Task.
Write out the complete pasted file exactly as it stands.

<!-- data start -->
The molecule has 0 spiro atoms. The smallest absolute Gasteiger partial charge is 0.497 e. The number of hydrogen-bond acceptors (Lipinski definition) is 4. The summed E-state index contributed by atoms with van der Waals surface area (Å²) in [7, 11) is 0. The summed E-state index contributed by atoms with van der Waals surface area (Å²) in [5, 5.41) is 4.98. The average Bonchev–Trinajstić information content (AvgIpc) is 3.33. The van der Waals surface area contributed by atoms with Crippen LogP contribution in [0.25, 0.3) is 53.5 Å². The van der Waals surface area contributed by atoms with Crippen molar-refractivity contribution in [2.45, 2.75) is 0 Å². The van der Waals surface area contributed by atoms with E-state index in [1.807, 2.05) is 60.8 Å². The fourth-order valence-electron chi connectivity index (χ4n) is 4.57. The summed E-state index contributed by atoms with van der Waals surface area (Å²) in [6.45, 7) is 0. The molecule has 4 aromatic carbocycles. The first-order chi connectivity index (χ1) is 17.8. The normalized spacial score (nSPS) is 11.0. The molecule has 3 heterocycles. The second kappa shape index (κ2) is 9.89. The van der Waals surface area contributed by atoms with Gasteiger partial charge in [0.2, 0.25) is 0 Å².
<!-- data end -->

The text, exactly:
The molecule has 0 spiro atoms. The smallest absolute Gasteiger partial charge is 0.497 e. The number of hydrogen-bond acceptors (Lipinski definition) is 4. The summed E-state index contributed by atoms with van der Waals surface area (Å²) in [7, 11) is 0. The summed E-state index contributed by atoms with van der Waals surface area (Å²) in [5, 5.41) is 4.98. The average Bonchev–Trinajstić information content (AvgIpc) is 3.33. The van der Waals surface area contributed by atoms with Crippen LogP contribution in [0.25, 0.3) is 53.5 Å². The van der Waals surface area contributed by atoms with Crippen molar-refractivity contribution in [2.45, 2.75) is 0 Å². The van der Waals surface area contributed by atoms with E-state index in [1.807, 2.05) is 60.8 Å². The fourth-order valence-electron chi connectivity index (χ4n) is 4.57. The summed E-state index contributed by atoms with van der Waals surface area (Å²) in [6.45, 7) is 0. The molecule has 4 aromatic carbocycles. The first-order chi connectivity index (χ1) is 17.8. The normalized spacial score (nSPS) is 11.0. The molecule has 3 heterocycles. The second kappa shape index (κ2) is 9.89. The van der Waals surface area contributed by atoms with Gasteiger partial charge in [0.2, 0.25) is 0 Å².